How do you plot two books at once? I'm still discovering the answer to that question. On the advice of my editor - very good advice - I'm plotting out books two and three simultaneously before moving on to actually writing book two.
When I first started writing WINTER FALLS, it didn't take me long to realize it was a story that I couldn't tell in one book. So early on, I was already planning a trilogy. But the current story is quite different from that first (and even second) draft, and so my original direction for the story has changed dramatically.
In the original version, Alessia leaves Twin Willows and goes to Italy to be with the Benandanti Clan there. I had planned for the second book to be set in Italy. Ok, so my motivation for this wasn't entirely story-conscious. If the book was set in Italy, well, I would just have to take a research trip there...
Alas, my agent wanted the entire series to take place in Twin Willows. So no research trips to Italy for me. I'm hoping the book will sell in Italy and they'll want me to come over and do a book tour. I've told my agent to get on that...
Going in this new direction, I changed my vision for the entire trilogy. If Alessia cannot go to the mountain, the mountain would come to Alessia. New characters arrive in Twin Willows in both books, so the small-town setting gets expanded.
But how do you look ahead over an entire trilogy, creating an arc for all three books while still keeping each book as its own individual story?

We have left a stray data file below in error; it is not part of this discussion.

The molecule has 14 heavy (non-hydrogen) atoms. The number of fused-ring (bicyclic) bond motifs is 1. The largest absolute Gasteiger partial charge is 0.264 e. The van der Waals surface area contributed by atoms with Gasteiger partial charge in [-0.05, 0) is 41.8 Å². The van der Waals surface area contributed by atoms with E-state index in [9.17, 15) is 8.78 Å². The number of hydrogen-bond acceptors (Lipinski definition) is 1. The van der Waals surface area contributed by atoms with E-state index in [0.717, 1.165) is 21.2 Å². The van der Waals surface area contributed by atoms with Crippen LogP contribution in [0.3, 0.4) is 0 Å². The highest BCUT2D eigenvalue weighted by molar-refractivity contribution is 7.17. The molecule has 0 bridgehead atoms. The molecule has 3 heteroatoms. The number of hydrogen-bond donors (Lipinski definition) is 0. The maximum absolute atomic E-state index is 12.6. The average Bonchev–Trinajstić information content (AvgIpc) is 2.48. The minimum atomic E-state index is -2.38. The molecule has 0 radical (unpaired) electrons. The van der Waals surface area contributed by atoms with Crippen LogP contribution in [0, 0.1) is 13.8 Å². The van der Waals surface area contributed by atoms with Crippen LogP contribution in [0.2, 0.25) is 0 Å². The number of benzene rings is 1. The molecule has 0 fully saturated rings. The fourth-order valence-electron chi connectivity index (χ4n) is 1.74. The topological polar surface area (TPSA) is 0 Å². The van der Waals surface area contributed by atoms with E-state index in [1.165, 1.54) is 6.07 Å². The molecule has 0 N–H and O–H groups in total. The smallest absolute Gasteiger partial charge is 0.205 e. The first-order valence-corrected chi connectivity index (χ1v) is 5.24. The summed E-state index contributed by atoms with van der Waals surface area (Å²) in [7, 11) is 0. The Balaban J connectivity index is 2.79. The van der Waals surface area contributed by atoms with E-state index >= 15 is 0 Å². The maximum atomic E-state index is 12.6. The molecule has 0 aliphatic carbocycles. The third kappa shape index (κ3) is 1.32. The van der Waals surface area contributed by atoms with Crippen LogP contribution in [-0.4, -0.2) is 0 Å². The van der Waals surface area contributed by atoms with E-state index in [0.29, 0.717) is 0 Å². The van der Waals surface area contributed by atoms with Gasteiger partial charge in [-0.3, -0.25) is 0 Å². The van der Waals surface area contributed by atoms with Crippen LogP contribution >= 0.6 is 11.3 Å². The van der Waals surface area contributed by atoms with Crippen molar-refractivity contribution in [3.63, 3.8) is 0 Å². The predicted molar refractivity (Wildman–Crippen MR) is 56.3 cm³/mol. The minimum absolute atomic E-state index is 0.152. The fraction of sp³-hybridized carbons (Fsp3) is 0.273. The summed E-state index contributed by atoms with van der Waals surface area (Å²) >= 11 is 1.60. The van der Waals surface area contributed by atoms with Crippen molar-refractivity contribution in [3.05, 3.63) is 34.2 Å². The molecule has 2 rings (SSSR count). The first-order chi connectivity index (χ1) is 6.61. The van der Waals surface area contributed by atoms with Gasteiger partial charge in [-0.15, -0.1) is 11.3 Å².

When I plot, I rely heavily on The Hero's Journey. Every story has a hero's journey inside it, with the exception of some literary fiction. (Although I recently read THE HELP by Kathryn Stockett - a-mazing! - and there was a clear hero's journey through-line for each of the characters.)
Although I recommend reading Christopher Vogler's book THE WRITER'S JOURNEY that breaks down each step of the journey and uses examples in film, the journey can be summed up with the classic movie, Star Wars - Episode IV: A New Hope.
Stage One: Ordinary World. Luke is bored living with his aunt and uncle and wants to get out to see new worlds.
Stage Two: Call to Adventure. Luke sees the message from Leia in the R2-D2 unit.
Stage Three: Refusal of the Call. Uncle Owen reminds Luke that his familial responsibilities are more important than chasing after a hologram.
Stage Four: Meeting the Mentor. Luke finds Obi-Wan and shows him the hologram. Obi-Wan tells him about the Jedi.
Stage Five: Crossing the First Threshold. Luke returns home to find his home burned and his aunt and uncle dead.
Stage Six: Tests, Allies & Enemies. Luke and Obi-Wan hire Hans Solo and Chewbacca. They fight in the bar and encounter Imperial Stormtroopers. The Millenium Falcon is drawn into the Death Star. They find Leia.
Stage Seven: Approach to the Inmost Cave. With all the characters in place, they each go after their goals on board the Death Star.
Stage Eight: Ordeal. The battle between Darth Vader and Obi-Wan; Obi-Wan's death.
Stage Nine: Reward. The remaining characters escape the Death Star and Luke finds solace with the other rebels.
Stage Ten: The Road Back. Luke rededicates himself to his journey by joining the rebel cause.
Stage Eleven: Resurrection. The destruction of the Death Star; Luke identifies himself as a Jedi.
Stage Twelve: Return with the Elixir. Luke is awarded for his bravery and deeds.
Each Star Wars movie has this arc, and then there's a greater arc over all three movies (yes, I know there are six movies, but I only count Episodes IV, V and VI). The same is true of the Harry Potter books, which are another classic example of the Hero's Journey. Each book has its own journey and then there's a journey arcing over all seven books. Seven books! J.K. Rowling is a goddess.